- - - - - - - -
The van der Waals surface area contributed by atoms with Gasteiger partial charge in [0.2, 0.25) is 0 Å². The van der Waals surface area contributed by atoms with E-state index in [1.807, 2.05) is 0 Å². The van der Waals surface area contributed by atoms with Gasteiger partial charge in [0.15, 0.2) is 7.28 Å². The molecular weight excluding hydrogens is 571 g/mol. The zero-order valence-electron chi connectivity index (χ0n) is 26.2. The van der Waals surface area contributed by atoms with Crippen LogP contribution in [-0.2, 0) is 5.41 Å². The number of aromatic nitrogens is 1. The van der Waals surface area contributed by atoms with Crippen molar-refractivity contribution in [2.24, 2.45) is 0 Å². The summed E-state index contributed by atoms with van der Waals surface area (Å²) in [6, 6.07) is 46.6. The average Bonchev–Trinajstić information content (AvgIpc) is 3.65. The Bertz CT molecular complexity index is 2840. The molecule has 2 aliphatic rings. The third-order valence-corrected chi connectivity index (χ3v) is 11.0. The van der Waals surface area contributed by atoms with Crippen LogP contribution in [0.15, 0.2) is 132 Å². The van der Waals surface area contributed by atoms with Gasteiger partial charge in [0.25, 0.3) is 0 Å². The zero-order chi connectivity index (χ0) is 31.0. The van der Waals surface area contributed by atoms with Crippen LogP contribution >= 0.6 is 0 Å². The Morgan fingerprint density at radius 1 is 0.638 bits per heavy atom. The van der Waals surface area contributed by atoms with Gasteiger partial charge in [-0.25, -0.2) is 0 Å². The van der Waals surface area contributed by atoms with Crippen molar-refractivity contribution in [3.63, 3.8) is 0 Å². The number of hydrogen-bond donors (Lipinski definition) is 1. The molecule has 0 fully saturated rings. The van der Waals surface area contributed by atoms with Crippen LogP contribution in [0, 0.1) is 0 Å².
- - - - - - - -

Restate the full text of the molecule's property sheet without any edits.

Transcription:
The van der Waals surface area contributed by atoms with Gasteiger partial charge in [0.2, 0.25) is 0 Å². The van der Waals surface area contributed by atoms with E-state index in [1.807, 2.05) is 0 Å². The van der Waals surface area contributed by atoms with Gasteiger partial charge in [0.15, 0.2) is 7.28 Å². The molecular weight excluding hydrogens is 571 g/mol. The zero-order valence-electron chi connectivity index (χ0n) is 26.2. The van der Waals surface area contributed by atoms with Crippen LogP contribution in [-0.2, 0) is 5.41 Å². The number of aromatic nitrogens is 1. The van der Waals surface area contributed by atoms with Crippen molar-refractivity contribution in [2.24, 2.45) is 0 Å². The summed E-state index contributed by atoms with van der Waals surface area (Å²) in [6, 6.07) is 46.6. The average Bonchev–Trinajstić information content (AvgIpc) is 3.65. The Bertz CT molecular complexity index is 2840. The molecule has 2 aliphatic rings. The third-order valence-corrected chi connectivity index (χ3v) is 11.0. The van der Waals surface area contributed by atoms with Crippen LogP contribution in [0.15, 0.2) is 132 Å². The van der Waals surface area contributed by atoms with Gasteiger partial charge in [0.25, 0.3) is 0 Å². The zero-order chi connectivity index (χ0) is 31.0. The van der Waals surface area contributed by atoms with Crippen LogP contribution >= 0.6 is 0 Å². The Morgan fingerprint density at radius 1 is 0.638 bits per heavy atom. The van der Waals surface area contributed by atoms with Gasteiger partial charge in [-0.25, -0.2) is 0 Å². The van der Waals surface area contributed by atoms with Crippen molar-refractivity contribution in [3.63, 3.8) is 0 Å². The number of hydrogen-bond donors (Lipinski definition) is 1. The molecule has 0 fully saturated rings. The van der Waals surface area contributed by atoms with Crippen LogP contribution in [0, 0.1) is 0 Å².